An exploration of the practice of inventing languages, from speaking in tongues to utopian schemes of universality to the discoveries of modern linguistics.
In Imaginary Languages, Marina Yaguello explores the history and practice of inventing languages, from religious speaking in tongues to politically utopian schemes of universality to the discoveries of modern linguistics. She looks for imagined languages that are autonomous systems, complete unto themselves and meant for communal use; imaginary, and therefore unlike both natural languages and historically attested languages; and products of an individual effort to lay hold of language. Inventors of languages, Yaguello writes, are madly in love: they love an object that belongs to them only to the extent that they also share it with a community.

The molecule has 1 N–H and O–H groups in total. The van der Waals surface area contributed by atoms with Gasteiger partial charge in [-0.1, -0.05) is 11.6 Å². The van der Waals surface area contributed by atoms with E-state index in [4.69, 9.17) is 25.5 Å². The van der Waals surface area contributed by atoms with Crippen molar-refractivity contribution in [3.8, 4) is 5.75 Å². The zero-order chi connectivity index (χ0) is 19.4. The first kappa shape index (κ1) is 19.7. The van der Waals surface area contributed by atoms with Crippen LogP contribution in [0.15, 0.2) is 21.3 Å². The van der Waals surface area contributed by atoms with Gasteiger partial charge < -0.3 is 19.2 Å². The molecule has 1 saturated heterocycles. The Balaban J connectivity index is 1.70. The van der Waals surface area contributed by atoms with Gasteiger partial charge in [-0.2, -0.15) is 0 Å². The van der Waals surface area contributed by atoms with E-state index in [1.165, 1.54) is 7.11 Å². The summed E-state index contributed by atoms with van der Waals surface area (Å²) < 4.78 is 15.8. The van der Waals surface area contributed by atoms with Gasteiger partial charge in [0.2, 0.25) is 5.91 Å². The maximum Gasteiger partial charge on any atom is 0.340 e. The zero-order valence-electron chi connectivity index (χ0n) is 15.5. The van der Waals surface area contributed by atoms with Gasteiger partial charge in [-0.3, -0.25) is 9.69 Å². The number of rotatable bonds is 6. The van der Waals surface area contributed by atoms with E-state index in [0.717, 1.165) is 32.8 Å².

Yaguello investigates the sources of imaginary languages, in myths, dreams, and utopias. She takes readers on a tour of languages invented in literature from the sixteenth to the twentieth century, including that in More's Utopia, Leibniz's "algebra of thought," and Bulwer-Lytton's linguistic fiction. She examines the linguistic fantasies (or madness) of Georgian linguist Nikolai Marr and Swiss medium Hélène Smith; and considers the quest for the true philosophical language. Yaguello finds two abiding (and somewhat contradictory) forces: the diversity of linguistic experience, which stands opposed to unifying endeavors, and, on the other hand, features shared by all languages (natural or not) and their users, which justifies the universalist hypothesis.